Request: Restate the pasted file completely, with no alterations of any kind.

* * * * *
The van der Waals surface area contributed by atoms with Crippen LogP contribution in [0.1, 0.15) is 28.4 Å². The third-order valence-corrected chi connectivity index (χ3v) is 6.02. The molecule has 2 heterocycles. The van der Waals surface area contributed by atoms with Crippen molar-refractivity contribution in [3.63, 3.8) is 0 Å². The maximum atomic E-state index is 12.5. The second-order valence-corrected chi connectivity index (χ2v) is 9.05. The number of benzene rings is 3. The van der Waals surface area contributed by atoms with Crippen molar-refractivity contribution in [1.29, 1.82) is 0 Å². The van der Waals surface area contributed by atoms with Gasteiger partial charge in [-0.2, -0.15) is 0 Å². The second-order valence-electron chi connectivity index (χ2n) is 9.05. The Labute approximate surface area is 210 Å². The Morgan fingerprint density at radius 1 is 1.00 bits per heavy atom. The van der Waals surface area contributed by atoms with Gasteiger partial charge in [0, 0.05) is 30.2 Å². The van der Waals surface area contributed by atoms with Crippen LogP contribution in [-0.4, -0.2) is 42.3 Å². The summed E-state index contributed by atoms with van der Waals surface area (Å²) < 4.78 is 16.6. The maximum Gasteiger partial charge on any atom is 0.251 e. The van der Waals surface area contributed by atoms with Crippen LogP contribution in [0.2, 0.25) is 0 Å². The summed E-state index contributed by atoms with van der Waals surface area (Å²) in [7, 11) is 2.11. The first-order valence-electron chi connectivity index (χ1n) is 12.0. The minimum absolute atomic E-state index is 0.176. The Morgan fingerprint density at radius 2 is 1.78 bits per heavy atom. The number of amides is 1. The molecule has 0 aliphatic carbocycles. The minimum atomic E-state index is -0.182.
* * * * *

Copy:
The van der Waals surface area contributed by atoms with Crippen LogP contribution in [0.1, 0.15) is 28.4 Å². The third-order valence-corrected chi connectivity index (χ3v) is 6.02. The molecule has 2 heterocycles. The van der Waals surface area contributed by atoms with Crippen molar-refractivity contribution in [3.63, 3.8) is 0 Å². The maximum atomic E-state index is 12.5. The second-order valence-corrected chi connectivity index (χ2v) is 9.05. The number of benzene rings is 3. The van der Waals surface area contributed by atoms with Crippen molar-refractivity contribution in [1.29, 1.82) is 0 Å². The van der Waals surface area contributed by atoms with Gasteiger partial charge in [-0.2, -0.15) is 0 Å². The second-order valence-electron chi connectivity index (χ2n) is 9.05. The Labute approximate surface area is 210 Å². The Morgan fingerprint density at radius 1 is 1.00 bits per heavy atom. The van der Waals surface area contributed by atoms with Gasteiger partial charge in [0, 0.05) is 30.2 Å². The van der Waals surface area contributed by atoms with Crippen LogP contribution in [-0.4, -0.2) is 42.3 Å². The summed E-state index contributed by atoms with van der Waals surface area (Å²) < 4.78 is 16.6. The maximum Gasteiger partial charge on any atom is 0.251 e. The van der Waals surface area contributed by atoms with Crippen LogP contribution in [0.2, 0.25) is 0 Å². The summed E-state index contributed by atoms with van der Waals surface area (Å²) in [7, 11) is 2.11. The first-order valence-electron chi connectivity index (χ1n) is 12.0. The minimum absolute atomic E-state index is 0.176. The Morgan fingerprint density at radius 2 is 1.78 bits per heavy atom. The number of amides is 1. The molecule has 0 aliphatic carbocycles. The minimum atomic E-state index is -0.182.